price_2109524bIncidentally, the 87 year-old Price Candy Company – founded in KC by recently deceased socialite Charles H. Price family – went toes up in 2000, according to the Kansas City Public Library.

“The 87-year-old confectionery manufacturer founded in the old downtown Jones Store building. Description of the company’s history, founded in 1913 by Charles Price, sold in 1982 to Minnesota Twins owner Carl Pohlad, then in 1990 to a Japanese subsidiary and again in 1996 to investors including David’s Cookies, with the factories at Richmond, Missouri, and Hunt Midwest SubTropolis closed in 2000.”

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7 Responses to Hearne: Consumer Reports Disses Russell Stover, Lauds Christopher Elbow

  1. Rick Nichols says:

    I guess that sweet honeymoon’s really over –
    Once again CR belittles KC’s Russell Stover.

  2. Indeed says:

    Christopher Elbow does great work. It may not be for everybody, his stuff does retail for a lot of money, and sure some of his flavors seem a little trend-happy, but he puts quality ingredients into what he does. There are other chocolate and candy makers in town who do quality work, as well.

    As Consumer Reports said, Russell Stover’s is mostly artificial flavors. Their products are made for long shelf life at the drug store, which isn’t exactly a sin, it just is. I personally don’t mind spending more for an occasional sweet if the quality is there.

  3. Choc Lover.... says:

    The Ward family are thieves in their role as Chocolate Raiders of Tasteless Confectioniary…..most of their chocs taste waxy and have a listless color of age and past due expiration dates…..too bad about Price Chocolates….at least they were way more tasty and fresh… See’s Candies are the way to go…one of Mr. Buffet’s fine firms.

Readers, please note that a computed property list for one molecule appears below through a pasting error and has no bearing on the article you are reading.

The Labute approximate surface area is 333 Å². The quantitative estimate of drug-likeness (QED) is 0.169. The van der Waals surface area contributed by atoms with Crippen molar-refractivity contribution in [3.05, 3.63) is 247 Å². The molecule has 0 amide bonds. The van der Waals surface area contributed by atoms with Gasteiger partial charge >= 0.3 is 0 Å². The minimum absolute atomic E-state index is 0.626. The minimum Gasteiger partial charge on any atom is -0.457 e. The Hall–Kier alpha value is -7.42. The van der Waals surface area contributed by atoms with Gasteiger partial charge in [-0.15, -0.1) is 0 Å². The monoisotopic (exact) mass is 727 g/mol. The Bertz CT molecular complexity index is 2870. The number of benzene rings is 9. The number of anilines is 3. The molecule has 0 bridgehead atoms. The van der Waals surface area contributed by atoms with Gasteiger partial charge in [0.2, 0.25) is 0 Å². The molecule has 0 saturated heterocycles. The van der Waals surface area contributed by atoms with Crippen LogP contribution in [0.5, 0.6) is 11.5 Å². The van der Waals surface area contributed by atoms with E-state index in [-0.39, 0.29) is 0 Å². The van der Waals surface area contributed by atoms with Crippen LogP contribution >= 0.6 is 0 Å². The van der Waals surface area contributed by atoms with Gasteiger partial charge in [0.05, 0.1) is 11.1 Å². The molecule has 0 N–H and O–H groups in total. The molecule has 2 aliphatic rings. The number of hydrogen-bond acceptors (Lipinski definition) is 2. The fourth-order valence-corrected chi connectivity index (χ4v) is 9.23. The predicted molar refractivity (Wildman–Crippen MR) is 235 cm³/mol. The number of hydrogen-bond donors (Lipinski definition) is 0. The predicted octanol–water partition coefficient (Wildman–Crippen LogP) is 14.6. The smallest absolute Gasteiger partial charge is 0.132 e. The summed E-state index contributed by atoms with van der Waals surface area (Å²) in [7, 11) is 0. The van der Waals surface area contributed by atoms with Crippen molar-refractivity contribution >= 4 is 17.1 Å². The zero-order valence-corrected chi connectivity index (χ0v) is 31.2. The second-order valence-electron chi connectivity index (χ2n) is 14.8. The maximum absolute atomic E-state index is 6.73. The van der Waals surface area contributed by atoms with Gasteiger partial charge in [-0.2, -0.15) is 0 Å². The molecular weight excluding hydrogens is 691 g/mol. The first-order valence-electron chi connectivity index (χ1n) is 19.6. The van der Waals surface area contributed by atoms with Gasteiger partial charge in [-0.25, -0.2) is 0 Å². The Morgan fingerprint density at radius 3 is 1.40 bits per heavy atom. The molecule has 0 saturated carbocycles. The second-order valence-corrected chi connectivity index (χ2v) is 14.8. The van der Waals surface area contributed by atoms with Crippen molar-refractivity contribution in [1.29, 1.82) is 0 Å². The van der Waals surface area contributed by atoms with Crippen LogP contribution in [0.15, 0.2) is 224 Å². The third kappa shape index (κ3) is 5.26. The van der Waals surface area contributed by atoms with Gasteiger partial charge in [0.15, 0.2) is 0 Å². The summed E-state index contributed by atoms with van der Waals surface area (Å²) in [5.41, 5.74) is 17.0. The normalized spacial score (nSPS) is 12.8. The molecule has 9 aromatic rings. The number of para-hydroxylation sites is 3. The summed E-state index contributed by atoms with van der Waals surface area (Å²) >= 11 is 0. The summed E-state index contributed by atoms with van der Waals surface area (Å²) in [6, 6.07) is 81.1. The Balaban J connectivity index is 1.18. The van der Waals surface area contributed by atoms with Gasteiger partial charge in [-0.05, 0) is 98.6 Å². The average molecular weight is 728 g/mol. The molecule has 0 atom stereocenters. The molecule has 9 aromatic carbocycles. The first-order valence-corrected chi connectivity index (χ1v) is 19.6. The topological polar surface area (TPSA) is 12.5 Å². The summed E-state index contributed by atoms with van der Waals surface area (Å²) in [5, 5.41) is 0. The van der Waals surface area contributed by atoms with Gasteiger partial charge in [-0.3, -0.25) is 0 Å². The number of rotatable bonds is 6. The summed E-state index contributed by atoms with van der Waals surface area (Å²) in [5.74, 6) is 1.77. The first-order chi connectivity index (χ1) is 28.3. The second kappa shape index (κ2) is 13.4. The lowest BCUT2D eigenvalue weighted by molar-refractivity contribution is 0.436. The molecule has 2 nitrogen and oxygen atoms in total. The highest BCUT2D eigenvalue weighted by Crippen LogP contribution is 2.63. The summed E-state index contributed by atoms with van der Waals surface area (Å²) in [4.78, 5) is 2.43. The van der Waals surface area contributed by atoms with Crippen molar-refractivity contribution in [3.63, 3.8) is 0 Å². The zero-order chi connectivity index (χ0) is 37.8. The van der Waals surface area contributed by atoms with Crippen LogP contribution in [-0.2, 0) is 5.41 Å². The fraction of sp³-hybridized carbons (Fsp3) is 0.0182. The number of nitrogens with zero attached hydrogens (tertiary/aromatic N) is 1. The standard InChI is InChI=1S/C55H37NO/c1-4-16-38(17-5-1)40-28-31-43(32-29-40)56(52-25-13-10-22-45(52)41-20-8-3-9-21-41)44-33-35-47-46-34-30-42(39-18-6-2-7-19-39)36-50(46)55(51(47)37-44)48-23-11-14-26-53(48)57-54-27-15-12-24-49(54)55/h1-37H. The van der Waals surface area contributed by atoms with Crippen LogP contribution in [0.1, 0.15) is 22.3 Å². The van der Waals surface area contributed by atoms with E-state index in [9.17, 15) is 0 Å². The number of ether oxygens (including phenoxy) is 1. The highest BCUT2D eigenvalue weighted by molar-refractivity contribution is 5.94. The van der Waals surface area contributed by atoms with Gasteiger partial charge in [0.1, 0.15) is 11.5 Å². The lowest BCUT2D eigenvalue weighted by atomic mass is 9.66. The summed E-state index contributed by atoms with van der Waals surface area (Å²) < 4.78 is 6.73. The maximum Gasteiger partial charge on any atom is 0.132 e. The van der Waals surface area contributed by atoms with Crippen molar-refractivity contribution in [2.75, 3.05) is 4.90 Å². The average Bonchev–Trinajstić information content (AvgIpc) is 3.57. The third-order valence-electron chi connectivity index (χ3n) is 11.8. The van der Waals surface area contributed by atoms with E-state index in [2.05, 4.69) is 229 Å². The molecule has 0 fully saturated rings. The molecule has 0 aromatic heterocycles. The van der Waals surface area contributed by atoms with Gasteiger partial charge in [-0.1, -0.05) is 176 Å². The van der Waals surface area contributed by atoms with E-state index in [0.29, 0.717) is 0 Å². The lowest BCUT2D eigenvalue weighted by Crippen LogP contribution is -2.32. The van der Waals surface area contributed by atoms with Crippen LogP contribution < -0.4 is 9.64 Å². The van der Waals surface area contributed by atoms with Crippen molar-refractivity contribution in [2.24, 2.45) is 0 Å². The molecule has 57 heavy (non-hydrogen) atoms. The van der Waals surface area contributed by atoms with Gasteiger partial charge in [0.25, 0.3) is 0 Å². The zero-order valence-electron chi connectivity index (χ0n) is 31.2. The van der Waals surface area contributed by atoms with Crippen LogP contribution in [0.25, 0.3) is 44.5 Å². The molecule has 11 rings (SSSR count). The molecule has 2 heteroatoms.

4. Super Dave says:

    Stover is a company I do believe is dying. It’s going to be a slow death but a death none the less unless they change their marketing tactics. They are still popular but I think only to a crowd who time and time goes back to them buying candy only because it’s who they have trusted for many years. Stover was a very strong company years ago but as people who I have known who worked there as well say they are not keeping up with modern changes or tastes and losing market share each year.

  5. tiad says:

    They should be forced to take the “brand name” off the product (“Russell Stover”) when no one resembling a Stover family member is even remotely involved in it any longer.

  6. smartman says:

    Perhaps a licensing agreement is in order for CE to make lowbrow chocolate under the name Hearne Christopher Elbow, with candies named after certain “people”

    The Harley, tastes like crap, shaped like mini dog turd

    The Urich, stale and uninteresting.

    The Glaze, full of chemicals and fake ingredients, squirts in your mouth when you bite into it.

    The Lefty, tart, tangy and irreverant

    The Hearne, old and dried out

    • the dude says:

      The dude, yummy sweet chocolate filled with rich, creamy nougat and caramel exploding in yo’ mouf.